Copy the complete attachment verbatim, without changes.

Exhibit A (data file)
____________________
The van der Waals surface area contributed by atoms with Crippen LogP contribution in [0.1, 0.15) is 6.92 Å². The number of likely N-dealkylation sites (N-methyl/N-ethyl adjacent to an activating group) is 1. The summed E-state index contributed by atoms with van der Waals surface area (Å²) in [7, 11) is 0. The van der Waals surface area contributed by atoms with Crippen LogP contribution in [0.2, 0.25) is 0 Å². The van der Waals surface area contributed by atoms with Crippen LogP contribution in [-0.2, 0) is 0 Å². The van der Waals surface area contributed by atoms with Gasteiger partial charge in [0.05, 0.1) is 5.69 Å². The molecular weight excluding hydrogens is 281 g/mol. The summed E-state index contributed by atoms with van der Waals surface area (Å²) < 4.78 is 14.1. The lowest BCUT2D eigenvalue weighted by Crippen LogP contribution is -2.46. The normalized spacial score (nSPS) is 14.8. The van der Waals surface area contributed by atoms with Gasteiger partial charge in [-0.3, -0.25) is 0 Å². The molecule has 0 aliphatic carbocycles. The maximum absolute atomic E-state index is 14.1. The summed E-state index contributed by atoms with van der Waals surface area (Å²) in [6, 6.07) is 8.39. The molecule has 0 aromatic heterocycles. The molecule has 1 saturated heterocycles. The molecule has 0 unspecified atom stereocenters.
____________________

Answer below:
The van der Waals surface area contributed by atoms with Crippen LogP contribution in [0.1, 0.15) is 6.92 Å². The number of likely N-dealkylation sites (N-methyl/N-ethyl adjacent to an activating group) is 1. The summed E-state index contributed by atoms with van der Waals surface area (Å²) in [7, 11) is 0. The van der Waals surface area contributed by atoms with Crippen LogP contribution in [0.2, 0.25) is 0 Å². The van der Waals surface area contributed by atoms with Crippen LogP contribution in [-0.2, 0) is 0 Å². The van der Waals surface area contributed by atoms with Gasteiger partial charge in [0.05, 0.1) is 5.69 Å². The molecular weight excluding hydrogens is 281 g/mol. The summed E-state index contributed by atoms with van der Waals surface area (Å²) < 4.78 is 14.1. The lowest BCUT2D eigenvalue weighted by Crippen LogP contribution is -2.46. The normalized spacial score (nSPS) is 14.8. The van der Waals surface area contributed by atoms with Gasteiger partial charge in [-0.3, -0.25) is 0 Å². The molecule has 0 aliphatic carbocycles. The maximum absolute atomic E-state index is 14.1. The summed E-state index contributed by atoms with van der Waals surface area (Å²) in [6, 6.07) is 8.39. The molecule has 0 aromatic heterocycles. The molecule has 1 saturated heterocycles. The molecule has 0 unspecified atom stereocenters.